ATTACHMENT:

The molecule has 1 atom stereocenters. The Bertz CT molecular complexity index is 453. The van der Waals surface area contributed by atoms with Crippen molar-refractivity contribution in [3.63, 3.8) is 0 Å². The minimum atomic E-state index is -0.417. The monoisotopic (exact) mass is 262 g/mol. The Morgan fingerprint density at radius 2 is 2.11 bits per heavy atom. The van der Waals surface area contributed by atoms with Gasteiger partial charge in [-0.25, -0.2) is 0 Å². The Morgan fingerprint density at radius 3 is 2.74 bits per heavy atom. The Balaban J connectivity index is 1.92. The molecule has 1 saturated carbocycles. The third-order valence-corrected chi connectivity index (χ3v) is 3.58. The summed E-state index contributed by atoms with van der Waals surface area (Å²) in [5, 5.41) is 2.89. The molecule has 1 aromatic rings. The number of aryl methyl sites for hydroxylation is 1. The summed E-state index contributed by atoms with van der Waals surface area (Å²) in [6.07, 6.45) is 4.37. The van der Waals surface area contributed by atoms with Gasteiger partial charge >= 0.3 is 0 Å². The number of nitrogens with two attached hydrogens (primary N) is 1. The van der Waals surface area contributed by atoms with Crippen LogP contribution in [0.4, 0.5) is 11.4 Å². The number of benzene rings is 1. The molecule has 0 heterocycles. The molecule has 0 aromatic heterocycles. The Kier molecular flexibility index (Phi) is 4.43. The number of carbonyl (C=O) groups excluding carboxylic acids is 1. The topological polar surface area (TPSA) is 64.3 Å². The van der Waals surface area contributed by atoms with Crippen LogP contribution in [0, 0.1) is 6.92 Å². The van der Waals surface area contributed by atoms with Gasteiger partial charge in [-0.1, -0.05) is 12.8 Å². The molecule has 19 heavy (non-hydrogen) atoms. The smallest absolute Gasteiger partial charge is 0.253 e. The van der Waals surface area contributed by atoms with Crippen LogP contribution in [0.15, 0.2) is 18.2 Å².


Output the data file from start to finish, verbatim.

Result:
The molecule has 1 atom stereocenters. The Bertz CT molecular complexity index is 453. The van der Waals surface area contributed by atoms with Crippen molar-refractivity contribution in [3.63, 3.8) is 0 Å². The minimum atomic E-state index is -0.417. The monoisotopic (exact) mass is 262 g/mol. The Morgan fingerprint density at radius 2 is 2.11 bits per heavy atom. The van der Waals surface area contributed by atoms with Gasteiger partial charge in [-0.25, -0.2) is 0 Å². The Morgan fingerprint density at radius 3 is 2.74 bits per heavy atom. The Balaban J connectivity index is 1.92. The molecule has 1 saturated carbocycles. The third-order valence-corrected chi connectivity index (χ3v) is 3.58. The summed E-state index contributed by atoms with van der Waals surface area (Å²) in [5, 5.41) is 2.89. The molecule has 1 aromatic rings. The number of aryl methyl sites for hydroxylation is 1. The summed E-state index contributed by atoms with van der Waals surface area (Å²) in [6.07, 6.45) is 4.37. The van der Waals surface area contributed by atoms with Gasteiger partial charge >= 0.3 is 0 Å². The number of nitrogens with two attached hydrogens (primary N) is 1. The van der Waals surface area contributed by atoms with Crippen LogP contribution in [0.4, 0.5) is 11.4 Å². The number of benzene rings is 1. The molecule has 0 heterocycles. The molecule has 0 aromatic heterocycles. The Kier molecular flexibility index (Phi) is 4.43. The number of carbonyl (C=O) groups excluding carboxylic acids is 1. The topological polar surface area (TPSA) is 64.3 Å². The van der Waals surface area contributed by atoms with Crippen LogP contribution in [0, 0.1) is 6.92 Å². The van der Waals surface area contributed by atoms with Gasteiger partial charge in [-0.1, -0.05) is 12.8 Å². The molecule has 19 heavy (non-hydrogen) atoms. The smallest absolute Gasteiger partial charge is 0.253 e. The van der Waals surface area contributed by atoms with Crippen LogP contribution in [0.15, 0.2) is 18.2 Å².